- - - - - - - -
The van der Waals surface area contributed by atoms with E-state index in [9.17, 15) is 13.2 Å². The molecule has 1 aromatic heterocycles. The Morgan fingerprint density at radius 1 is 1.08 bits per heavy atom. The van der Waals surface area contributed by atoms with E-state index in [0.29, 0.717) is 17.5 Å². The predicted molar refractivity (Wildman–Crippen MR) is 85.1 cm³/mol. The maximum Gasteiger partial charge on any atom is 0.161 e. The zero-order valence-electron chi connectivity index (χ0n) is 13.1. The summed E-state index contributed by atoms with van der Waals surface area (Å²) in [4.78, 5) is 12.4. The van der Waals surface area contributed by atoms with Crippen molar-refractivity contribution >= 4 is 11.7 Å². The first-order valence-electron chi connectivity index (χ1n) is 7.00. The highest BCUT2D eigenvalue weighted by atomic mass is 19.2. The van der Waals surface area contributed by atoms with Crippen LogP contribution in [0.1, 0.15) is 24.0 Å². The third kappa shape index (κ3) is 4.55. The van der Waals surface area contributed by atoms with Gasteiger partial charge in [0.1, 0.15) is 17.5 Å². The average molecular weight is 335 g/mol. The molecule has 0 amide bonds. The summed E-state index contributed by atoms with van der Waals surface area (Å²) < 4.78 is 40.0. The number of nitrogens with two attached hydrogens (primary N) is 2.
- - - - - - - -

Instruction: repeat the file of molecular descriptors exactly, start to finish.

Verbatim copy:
The van der Waals surface area contributed by atoms with E-state index in [9.17, 15) is 13.2 Å². The molecule has 1 aromatic heterocycles. The Morgan fingerprint density at radius 1 is 1.08 bits per heavy atom. The van der Waals surface area contributed by atoms with E-state index in [0.29, 0.717) is 17.5 Å². The predicted molar refractivity (Wildman–Crippen MR) is 85.1 cm³/mol. The maximum Gasteiger partial charge on any atom is 0.161 e. The zero-order valence-electron chi connectivity index (χ0n) is 13.1. The summed E-state index contributed by atoms with van der Waals surface area (Å²) in [4.78, 5) is 12.4. The van der Waals surface area contributed by atoms with Crippen molar-refractivity contribution >= 4 is 11.7 Å². The first-order valence-electron chi connectivity index (χ1n) is 7.00. The highest BCUT2D eigenvalue weighted by atomic mass is 19.2. The van der Waals surface area contributed by atoms with Crippen LogP contribution in [0.1, 0.15) is 24.0 Å². The third kappa shape index (κ3) is 4.55. The van der Waals surface area contributed by atoms with Gasteiger partial charge in [0.1, 0.15) is 17.5 Å². The average molecular weight is 335 g/mol. The molecule has 0 amide bonds. The summed E-state index contributed by atoms with van der Waals surface area (Å²) < 4.78 is 40.0. The number of nitrogens with two attached hydrogens (primary N) is 2.